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How the Electoral College hampers the democratic process

Eleven score and eight years ago in the dusty Independence Hall in Philadelphia, Founding Father Alexander Hamilton declared, “Let one executive be appointed for life who dares execute his powers.”

His proposal of a timeless term for the Executive Body shocked the Constitutional Convention, whose mandate to concoct a more powerful form of American governance was delivered not by the quibbling ink of legislators, but by the smoky muskets and screaming bullets of Daniel Shay.

So, the question arises: Why does Hamilton so virulently, so openly and unequivocally, demolish this republican ideal?

The answer lies in Hamilton’s fear of a “mobocracy” – a government controlled by the uneducated commoners. In other words, Hamilton feared democracy itself: He sought to create a moneyed aristocracy that would render judgment from its mighty thrones.

Two hundred and twenty-eight years later, we stand as a nation that has abolished many of the archaic restrictions that have hampered our democratic process. The property, racial and gender requirements for voting have gradually withered into the dusty pages of history textbooks, while a free and open democracy has emerged with broader enfranchisement, despite Hamiltonian pleas for restraint.

Yet, the Electoral College is a remnant of an antediluvian time, motivated by undemocratic values and shrouding republicanism in its dark, looming clouds.

To begin with, the Electoral College unnecessarily increases the bureaucracy of democracy with antiquated reasoning. Augmenting the distance between the president and his votes (i.e., using electors as an intermediary) concurrently increases the distance between the president and his constituents; and, unfortunately, a dismissive and uninterested populous is not only passive, but also potentially dangerous.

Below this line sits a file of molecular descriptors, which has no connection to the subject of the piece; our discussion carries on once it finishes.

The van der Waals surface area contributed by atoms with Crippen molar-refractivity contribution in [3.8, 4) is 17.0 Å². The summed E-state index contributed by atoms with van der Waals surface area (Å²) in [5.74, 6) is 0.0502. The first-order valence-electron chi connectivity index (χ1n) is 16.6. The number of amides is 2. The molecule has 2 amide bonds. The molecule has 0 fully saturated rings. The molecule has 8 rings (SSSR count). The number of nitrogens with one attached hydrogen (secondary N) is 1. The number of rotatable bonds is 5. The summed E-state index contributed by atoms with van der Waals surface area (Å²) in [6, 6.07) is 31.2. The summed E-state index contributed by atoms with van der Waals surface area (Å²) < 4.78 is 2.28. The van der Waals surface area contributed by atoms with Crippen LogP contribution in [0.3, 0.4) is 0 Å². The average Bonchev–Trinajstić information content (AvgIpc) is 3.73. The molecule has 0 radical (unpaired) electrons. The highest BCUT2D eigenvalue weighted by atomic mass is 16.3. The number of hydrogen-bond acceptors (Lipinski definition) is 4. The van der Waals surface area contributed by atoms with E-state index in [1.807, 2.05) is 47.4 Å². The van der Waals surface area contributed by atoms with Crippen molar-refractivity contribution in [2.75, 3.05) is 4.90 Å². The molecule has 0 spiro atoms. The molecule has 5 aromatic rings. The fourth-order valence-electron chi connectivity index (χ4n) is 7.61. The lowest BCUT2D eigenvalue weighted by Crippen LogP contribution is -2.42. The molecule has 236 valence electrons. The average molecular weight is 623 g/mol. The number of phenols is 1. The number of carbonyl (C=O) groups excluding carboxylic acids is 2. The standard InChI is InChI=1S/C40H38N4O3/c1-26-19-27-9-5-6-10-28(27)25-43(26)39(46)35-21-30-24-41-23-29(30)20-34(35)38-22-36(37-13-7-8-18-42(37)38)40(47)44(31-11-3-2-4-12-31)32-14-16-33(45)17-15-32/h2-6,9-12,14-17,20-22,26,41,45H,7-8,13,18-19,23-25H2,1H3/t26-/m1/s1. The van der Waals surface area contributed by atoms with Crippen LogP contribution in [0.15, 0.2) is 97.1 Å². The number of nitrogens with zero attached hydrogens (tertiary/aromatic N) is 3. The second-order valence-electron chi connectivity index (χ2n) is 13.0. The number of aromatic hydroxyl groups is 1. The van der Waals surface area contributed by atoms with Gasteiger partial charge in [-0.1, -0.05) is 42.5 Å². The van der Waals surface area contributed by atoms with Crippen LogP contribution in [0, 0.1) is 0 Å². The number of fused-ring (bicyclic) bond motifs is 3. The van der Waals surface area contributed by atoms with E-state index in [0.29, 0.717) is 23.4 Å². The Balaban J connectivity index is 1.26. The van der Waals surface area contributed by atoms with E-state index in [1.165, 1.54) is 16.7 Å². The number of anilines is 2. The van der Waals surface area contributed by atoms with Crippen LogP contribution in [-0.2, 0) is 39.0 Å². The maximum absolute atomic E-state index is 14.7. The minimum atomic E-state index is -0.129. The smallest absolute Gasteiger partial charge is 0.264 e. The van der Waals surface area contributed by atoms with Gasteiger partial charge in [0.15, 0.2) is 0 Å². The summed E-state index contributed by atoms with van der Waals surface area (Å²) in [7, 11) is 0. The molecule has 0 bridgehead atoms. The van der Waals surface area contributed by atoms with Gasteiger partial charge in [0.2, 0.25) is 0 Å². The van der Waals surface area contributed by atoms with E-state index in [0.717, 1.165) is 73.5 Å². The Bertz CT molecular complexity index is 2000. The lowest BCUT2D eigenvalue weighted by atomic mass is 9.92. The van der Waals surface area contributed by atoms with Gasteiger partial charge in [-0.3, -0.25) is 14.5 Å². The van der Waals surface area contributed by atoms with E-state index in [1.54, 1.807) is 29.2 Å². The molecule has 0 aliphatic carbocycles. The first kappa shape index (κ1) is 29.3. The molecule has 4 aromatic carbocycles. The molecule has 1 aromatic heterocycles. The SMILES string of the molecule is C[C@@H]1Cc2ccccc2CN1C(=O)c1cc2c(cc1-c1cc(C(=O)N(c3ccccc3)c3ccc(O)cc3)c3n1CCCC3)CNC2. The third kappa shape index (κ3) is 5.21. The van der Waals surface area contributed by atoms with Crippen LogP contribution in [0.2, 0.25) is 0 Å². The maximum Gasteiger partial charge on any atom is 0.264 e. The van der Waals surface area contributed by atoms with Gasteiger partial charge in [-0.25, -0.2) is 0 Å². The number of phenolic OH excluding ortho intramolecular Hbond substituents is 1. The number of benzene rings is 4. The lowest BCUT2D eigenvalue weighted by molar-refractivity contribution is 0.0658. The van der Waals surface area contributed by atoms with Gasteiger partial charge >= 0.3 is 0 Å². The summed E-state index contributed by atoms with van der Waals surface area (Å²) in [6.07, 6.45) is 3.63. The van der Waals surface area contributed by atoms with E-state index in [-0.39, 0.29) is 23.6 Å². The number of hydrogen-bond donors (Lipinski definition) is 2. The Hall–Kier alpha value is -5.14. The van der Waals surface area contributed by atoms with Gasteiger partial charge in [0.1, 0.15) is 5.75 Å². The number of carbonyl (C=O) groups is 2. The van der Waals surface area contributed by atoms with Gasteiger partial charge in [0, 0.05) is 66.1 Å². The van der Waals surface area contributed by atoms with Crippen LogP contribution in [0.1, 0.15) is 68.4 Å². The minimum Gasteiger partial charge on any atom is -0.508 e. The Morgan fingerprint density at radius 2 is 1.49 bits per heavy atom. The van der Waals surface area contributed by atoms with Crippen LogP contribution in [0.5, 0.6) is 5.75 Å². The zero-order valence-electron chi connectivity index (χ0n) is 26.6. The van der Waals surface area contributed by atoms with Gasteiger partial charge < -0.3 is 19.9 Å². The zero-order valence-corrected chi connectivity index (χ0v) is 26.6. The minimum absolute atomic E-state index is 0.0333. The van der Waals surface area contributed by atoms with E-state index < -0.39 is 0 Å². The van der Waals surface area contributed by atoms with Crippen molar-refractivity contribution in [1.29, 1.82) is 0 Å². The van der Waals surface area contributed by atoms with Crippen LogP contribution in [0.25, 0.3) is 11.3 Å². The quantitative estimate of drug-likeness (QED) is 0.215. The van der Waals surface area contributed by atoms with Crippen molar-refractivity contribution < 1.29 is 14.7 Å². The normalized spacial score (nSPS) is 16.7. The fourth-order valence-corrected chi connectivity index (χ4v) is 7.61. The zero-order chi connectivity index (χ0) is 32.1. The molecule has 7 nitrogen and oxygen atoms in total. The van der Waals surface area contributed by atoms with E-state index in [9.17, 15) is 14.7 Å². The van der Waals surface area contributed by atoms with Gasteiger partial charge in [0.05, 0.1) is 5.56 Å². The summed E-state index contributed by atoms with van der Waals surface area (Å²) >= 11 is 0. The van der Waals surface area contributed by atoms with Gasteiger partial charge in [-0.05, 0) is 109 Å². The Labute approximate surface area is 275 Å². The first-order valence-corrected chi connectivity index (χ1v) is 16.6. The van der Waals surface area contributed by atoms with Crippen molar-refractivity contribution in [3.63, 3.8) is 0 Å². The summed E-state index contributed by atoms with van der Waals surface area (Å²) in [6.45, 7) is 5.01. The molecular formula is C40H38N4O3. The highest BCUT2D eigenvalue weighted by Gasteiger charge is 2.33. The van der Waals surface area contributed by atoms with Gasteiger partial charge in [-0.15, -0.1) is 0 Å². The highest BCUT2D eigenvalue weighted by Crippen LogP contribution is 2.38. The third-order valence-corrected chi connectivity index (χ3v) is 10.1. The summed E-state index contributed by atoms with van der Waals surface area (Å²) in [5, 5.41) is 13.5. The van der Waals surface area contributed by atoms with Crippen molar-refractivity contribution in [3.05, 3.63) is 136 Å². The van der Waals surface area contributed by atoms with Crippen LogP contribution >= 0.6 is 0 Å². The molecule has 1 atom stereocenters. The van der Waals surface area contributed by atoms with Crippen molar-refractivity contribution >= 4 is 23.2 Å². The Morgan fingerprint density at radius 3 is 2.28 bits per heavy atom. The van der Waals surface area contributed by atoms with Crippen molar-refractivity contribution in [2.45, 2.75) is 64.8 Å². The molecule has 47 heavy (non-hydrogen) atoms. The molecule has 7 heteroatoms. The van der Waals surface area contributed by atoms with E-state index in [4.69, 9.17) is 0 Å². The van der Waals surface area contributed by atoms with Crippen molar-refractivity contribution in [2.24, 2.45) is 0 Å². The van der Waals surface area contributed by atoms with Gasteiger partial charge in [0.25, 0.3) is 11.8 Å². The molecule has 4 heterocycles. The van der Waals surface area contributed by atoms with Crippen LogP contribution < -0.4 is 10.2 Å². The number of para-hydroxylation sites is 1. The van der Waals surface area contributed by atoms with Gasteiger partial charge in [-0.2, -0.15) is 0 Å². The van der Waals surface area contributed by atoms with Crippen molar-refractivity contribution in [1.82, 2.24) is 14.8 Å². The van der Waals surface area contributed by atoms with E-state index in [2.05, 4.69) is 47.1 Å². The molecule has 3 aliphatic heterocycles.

In addition, the Electoral College stamps out minority political factions within states, as electors will nearly always side with the majority. For instance, though the Golden State has a population that is roughly 28 percent Republican and 43.2 percent Democratic (according to the Public Policy Institute of California), California’s electoral votes will continuously flow to the liberal majority.

Next, the Electoral College emphasizes some states over others, creating legitimate battlegrounds in certain states that contrast with the peaceful meadows of others. For instance, campaigning is minimized in states such as California and Texas, which are certain to lean a particular way, while swing states like Ohio are inundated with aggressive campaign ads. This embodies an injustice against people – after all, the citizens of all states cast the votes.

Finally, while not only reducing voter output, the Electoral College can, at times, sincerely reject popular sovereignty at the benefit of the electors. In one infamous case, the 2000 election, Democrat Al Gore actually won the popular vote 48.6 percent to George W. Bush’s 47.9 percent, but lost the electoral vote by 5.

In short, considering that the Electoral College was founded on the premise that the common man should not receive power, and considering the evolution of the republican experiment – from Jeffersonian romanticism of the “common man” to Jacksonian Democracy to the Voting Act of 1964 – the Electoral College seems incredibly outdated and obsolete.

As the 2016 presidential race heats up, perhaps we should remind ourselves that, in a Hamiltonian fashion, the electors, not the Americans, will be deciding who the leader of this nation is.

Ryan Chandra is a senior at St. Francis High School.

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